‘It’s so tricky,’ she continues, ‘because even if you think you’re being safe about what you’re revealing about your suspect, you’re never really going to know whether or not the information you’re posting is safe. You’re never really going to know if it’s fine or not until…,’ she pauses, considering this for a moment, ‘until the person speaks for themselves.’

A section of her website reads: ‘Tara and I don’t have personal social media, as we both prefer to keep our private lives as offline as possible. Please don’t overstep those boundaries.’ Coming out as Raven has allowed Sarah to set these boundaries, but does she think people will respect them?

‘I hope so,’ she says, ‘more for Tara than for me. I’m really protective of Tara and she’s made it pretty clear that she’s not ready to come out.’

The reaction Sarah received in 2021 is worlds away from what she was expecting: ‘99% of the reception I’ve gotten has been people saying “you’re hilarious, you were such an important part of my childhood, your videos are so funny…” etc. It’s been a real mindfuck for me because I have lived so much of my life convinced that the opposite was true.’ With a dramatic increase in followers and a long-overdue outpouring of love for Raven and Tara, is part of her thankful to those who ‘outed’ her, give the success it has led to?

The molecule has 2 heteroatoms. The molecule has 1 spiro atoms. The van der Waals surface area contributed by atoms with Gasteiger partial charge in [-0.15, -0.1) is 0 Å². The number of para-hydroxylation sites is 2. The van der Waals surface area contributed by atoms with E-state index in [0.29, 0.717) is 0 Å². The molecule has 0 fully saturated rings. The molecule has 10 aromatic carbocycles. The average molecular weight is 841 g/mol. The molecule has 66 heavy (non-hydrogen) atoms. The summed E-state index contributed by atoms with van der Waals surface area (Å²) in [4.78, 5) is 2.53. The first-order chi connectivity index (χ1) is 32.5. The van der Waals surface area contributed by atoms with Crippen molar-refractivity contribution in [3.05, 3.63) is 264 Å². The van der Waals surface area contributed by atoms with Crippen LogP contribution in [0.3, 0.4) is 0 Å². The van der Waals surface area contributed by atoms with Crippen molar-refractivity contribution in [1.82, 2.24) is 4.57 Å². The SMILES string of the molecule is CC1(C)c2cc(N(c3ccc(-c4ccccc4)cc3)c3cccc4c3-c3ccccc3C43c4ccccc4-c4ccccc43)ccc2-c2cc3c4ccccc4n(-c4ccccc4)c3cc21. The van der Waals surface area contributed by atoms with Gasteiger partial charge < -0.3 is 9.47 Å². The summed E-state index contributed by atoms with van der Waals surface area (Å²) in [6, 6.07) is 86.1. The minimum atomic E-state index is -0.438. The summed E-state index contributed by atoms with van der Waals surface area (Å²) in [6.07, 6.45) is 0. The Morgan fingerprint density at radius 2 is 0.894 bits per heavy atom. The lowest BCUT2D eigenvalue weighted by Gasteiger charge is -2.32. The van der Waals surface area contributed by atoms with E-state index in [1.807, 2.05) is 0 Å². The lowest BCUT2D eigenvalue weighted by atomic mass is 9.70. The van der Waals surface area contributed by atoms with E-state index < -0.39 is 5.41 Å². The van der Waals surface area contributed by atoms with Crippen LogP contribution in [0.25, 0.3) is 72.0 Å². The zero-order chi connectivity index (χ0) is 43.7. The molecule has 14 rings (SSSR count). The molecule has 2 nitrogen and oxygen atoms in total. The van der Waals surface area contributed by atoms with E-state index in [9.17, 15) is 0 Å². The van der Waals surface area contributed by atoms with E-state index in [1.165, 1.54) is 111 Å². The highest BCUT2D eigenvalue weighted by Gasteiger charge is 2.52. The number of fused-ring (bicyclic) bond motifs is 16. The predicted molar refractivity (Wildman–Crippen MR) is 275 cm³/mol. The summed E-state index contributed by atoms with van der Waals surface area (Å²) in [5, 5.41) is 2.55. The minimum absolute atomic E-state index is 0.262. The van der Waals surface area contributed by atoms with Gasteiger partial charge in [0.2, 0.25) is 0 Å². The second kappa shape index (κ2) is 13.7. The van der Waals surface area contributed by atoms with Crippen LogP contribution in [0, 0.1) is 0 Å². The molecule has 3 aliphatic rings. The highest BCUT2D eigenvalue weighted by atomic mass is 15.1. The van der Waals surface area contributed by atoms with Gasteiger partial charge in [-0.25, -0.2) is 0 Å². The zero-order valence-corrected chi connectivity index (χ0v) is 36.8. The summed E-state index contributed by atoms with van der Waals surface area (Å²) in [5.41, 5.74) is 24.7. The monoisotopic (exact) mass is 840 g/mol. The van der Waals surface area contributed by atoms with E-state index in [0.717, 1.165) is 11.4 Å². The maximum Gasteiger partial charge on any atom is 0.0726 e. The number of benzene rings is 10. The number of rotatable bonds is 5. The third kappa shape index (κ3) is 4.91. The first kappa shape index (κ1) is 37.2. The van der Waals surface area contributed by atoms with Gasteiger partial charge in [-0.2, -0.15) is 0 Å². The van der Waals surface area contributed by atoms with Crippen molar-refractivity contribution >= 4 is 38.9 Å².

‘It’s complicated,’ she concedes, ‘I’m really glad that I came out as Raven now. It’s been great. There’s part of me that wants to say thanks. But I don’t want to set a precedent at all…I don’t know. It’s a really weird position for me to be in.’

And what about the next person? The next TikTok or Tumblr user who finds a clue that leads them down an Internet rabbit hole in search of an answer to a mystery that might expose someone who wishes to remain hidden, what advice would she give them?

‘Pursue it,’ she says, ‘but be careful with what you find.’

Image provided by Sarah.